- Get intros to investors you want to talk to and reach out to them, in parallel.
- Explain to them why your company is likely to make them a lot of money.
- Set up a competitive environment.
A two-by-two matrix of progress in innovation (and ease of attracting investment) with software/physical on one axis and short-term/long-term on the other axis looks like this. Green is good, yellow is ok, and red is bad.
Sam Altman in What happened to innovation?
On the positive side, founders may end up with less total dilution and get to choose whatever advisors they want. On the negative side, advisors probably won’t work quite as hard for a company that they don’t have a lot of capital invested in.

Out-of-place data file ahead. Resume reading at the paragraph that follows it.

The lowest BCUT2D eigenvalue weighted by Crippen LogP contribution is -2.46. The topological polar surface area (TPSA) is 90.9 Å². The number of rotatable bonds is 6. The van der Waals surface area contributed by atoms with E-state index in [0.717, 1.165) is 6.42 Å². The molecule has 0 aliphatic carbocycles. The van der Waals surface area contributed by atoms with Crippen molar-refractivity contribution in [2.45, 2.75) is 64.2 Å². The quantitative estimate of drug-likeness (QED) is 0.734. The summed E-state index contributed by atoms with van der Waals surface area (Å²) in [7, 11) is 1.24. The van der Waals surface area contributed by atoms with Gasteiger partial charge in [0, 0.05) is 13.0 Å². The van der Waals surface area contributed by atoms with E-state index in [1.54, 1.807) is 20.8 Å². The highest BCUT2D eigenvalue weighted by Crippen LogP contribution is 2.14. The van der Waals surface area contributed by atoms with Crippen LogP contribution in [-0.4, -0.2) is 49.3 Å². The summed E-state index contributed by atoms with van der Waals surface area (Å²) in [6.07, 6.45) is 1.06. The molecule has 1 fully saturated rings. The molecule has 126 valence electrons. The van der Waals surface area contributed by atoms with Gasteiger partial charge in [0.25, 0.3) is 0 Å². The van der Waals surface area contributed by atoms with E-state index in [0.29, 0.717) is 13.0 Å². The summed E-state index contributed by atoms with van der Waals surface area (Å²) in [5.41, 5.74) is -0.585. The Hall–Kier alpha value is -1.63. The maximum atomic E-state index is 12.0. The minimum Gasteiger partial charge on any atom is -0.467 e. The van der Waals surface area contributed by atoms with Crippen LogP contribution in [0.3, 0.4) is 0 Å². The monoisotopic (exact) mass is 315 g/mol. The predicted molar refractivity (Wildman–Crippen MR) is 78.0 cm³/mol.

SAM ALTMAN IN The separation of advice and money
When I invest (outside of YC) I make offers with the following term sheet. I’ve tried to make the terms reflect what I wanted when I was a founder. A few people have asked me if I’d share it, so here it is.
SAM ALTMAN in A founder-friendly term sheet
I think the rising popularity of party rounds is bad for companies. Having at least one investor very focused on your company is valuable. A closely involved investor will help coordinate your next round…